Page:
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Exploring the Validity of Natural Theology
The thought processes that underlie Creationism and Evolution are undoubtedly very different. The fundamentalists of the former school of thought adhere to the Biblical tenet that divine creation in six days is responsible for environmental diversity, whereas evolutionists have repeatedly stated that the universe was created billions of years ago and is in a constant state of fluctuation. At first glance, these accounts of life on Earth seem incompatible—the creationists base their beliefs purely on faith and explain their surroundings based on that conclusion, while scientists work in the opposite direction by asking questions first and make systematic observations that have resulted from their propositions (Moore 5-6). Ernst Mayr claims that “the beliefs of creationism are in conflict with the findings of science,” but the founders of Natural Theology have managed to unite the principles of Genesis with those of evolution (qtd. in Mayr 4). There are strict purists who claim that it is not viable to combine the two ideologies, but it is possible to incorporate the concept of G-d into scientific fact.
Although there are several variations on the concept of Natural Theology, its advocates generally accept evolution. Whereas strict creationists reject the notion that the Earth was formed billions of years ago, natural theists accept the scientific evidence for the age of the Earth with one large discrepancy: organisms could have only originated with the aid of divine intervention. However, it is acknowledged that there is no concrete evidence to substantiate the belief that the Earth was created a mere few thousand years ago, just as there isn’t any geological confirmation that a global flood engulfed the entire planet (Science and Creationism). This liberal interpretation of Genesis and cautious acceptance of evolution allows for some flexibility with previously undisputed Biblical notions, such as the idea that the creation of the world was completed within six twenty-four hour periods. Those six days have been construed to signify as a literary device by the author of the Bible, six days separated by long time periods, or as six days from the perspective of an ageless G-d (Commission on Creation). Thus, the essence of Natural Theory is that an omnipotent creator fashioned the physical processes that set evolution in motion and these processes resulted in the creation of life.
This theory appears to be logical, except for the notion that some aspects of life are so complex that they completely transcend human understanding and are thereby the work of an Intelligent Designer. This idea would have been more logical in previous centuries where the scope of science was very limited or nonexistent altogether, but we have since gained the knowledge of the cell—the basic unit of life—and have thus learned of the complexities of the even the smallest micro-organisms. It would appear that in modern times, there is very little that is (or will ever be) completely unknowable to the formidable scope of science, but at the end of the nineteenth century, such a conclusion would have been unreasonable. For example, the discovery of radioactivity provided scientists with an accurate geological clock that enabled them to determine a close approximation of the Earth’s age, which led many creationists to re-evaluate their belief that world was merely thousands of years old (Moore 180). Essentially, what we do not know today we may discover tomorrow; the only genuinely improvable concept being the existence and nature of G-d.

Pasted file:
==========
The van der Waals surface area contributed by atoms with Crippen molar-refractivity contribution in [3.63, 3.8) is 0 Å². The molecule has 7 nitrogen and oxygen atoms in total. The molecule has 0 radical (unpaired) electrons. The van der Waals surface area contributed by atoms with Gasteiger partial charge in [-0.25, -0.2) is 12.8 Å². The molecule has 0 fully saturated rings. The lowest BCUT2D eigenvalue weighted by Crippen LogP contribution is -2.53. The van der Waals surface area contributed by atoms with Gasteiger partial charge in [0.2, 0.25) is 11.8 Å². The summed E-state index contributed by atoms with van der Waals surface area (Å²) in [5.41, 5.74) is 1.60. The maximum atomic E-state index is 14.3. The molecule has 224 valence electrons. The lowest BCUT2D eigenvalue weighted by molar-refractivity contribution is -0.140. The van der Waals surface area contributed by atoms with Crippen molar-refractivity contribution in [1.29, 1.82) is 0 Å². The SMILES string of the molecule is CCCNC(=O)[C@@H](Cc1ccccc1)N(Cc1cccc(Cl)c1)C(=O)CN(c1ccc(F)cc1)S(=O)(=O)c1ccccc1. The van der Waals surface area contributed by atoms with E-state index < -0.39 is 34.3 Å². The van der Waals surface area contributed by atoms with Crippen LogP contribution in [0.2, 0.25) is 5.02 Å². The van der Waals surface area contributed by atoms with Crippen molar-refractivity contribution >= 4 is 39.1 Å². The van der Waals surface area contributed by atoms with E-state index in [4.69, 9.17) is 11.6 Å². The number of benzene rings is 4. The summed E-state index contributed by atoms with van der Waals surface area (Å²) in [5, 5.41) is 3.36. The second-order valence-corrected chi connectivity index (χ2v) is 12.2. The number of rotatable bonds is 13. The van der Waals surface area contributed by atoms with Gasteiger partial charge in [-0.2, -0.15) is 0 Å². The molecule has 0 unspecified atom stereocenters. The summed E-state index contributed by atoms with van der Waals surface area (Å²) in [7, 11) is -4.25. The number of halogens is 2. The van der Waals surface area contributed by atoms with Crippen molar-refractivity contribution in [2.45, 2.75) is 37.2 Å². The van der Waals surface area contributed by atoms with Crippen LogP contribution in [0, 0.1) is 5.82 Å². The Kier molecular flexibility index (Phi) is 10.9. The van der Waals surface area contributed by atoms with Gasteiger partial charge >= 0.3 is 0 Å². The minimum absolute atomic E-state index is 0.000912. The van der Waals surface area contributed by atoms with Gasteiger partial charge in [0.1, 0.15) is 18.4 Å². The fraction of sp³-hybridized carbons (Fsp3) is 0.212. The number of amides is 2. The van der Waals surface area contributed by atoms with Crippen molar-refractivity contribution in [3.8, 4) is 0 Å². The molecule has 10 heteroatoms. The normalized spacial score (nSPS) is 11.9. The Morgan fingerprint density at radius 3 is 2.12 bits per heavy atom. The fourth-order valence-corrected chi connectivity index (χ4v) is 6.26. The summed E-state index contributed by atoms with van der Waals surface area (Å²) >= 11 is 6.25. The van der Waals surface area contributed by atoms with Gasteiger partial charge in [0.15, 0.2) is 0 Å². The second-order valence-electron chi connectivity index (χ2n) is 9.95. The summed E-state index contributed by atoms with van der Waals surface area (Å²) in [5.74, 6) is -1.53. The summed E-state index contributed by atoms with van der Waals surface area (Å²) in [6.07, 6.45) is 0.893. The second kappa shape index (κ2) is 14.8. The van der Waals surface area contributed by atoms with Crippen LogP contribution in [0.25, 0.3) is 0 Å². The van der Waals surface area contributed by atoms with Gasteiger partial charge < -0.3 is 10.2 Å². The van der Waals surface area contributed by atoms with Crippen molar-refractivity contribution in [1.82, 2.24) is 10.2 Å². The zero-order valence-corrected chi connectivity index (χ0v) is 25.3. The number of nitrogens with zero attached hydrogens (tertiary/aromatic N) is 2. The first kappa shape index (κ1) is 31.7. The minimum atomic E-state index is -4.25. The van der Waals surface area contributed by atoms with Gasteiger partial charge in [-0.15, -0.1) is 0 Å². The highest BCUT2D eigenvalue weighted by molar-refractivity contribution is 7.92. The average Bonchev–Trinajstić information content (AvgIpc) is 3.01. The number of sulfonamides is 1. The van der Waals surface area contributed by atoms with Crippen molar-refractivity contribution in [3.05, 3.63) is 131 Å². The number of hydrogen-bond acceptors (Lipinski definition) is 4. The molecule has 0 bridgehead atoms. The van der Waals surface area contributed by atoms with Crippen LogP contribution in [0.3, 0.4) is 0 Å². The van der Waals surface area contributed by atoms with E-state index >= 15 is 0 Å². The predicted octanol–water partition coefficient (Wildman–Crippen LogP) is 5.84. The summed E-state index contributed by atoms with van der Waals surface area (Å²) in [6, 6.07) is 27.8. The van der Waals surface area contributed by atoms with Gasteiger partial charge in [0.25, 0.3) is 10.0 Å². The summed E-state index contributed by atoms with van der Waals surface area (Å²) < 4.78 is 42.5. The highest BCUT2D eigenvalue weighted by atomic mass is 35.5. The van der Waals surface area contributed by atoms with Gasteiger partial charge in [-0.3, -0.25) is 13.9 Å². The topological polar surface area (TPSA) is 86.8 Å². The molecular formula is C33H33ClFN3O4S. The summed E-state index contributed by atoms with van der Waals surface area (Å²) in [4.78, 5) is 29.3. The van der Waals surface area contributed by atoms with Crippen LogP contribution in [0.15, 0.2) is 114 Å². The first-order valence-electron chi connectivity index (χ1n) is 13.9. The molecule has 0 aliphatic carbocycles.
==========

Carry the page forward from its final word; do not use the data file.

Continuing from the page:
Science and Creationism do not completely make sense on their own accords, so the concept of a higher being can be incorporated into evolutionary thought. Faith is not necessarily only for the closed-minded—it is the few vocal fundamentalists who give religion a negative reputation in the eyes of logical thinkers. The question of the Creationists is certainly valid: how can inanimate matter suddenly become life and how did that matter even come to be created? A
strict interpretation of the Bible states that G-d created the universe in all of its entirety in a mere six days, but this explanation of our existence does not correlate with proven facts regarding the age of the Earth. Science cannot prove the existence of a G-d or other supernatural occurrences because science is involved with the natural world and there are no such tools that have been developed to prove in the reality of an omnipotent force. Conversely, Genesis contains no scientific evidence nor provides an explanation of the diversity of life and the universality of cellular biochemistry in living organisms (Moore 52). The Natural Theology solution: G-d created evolution.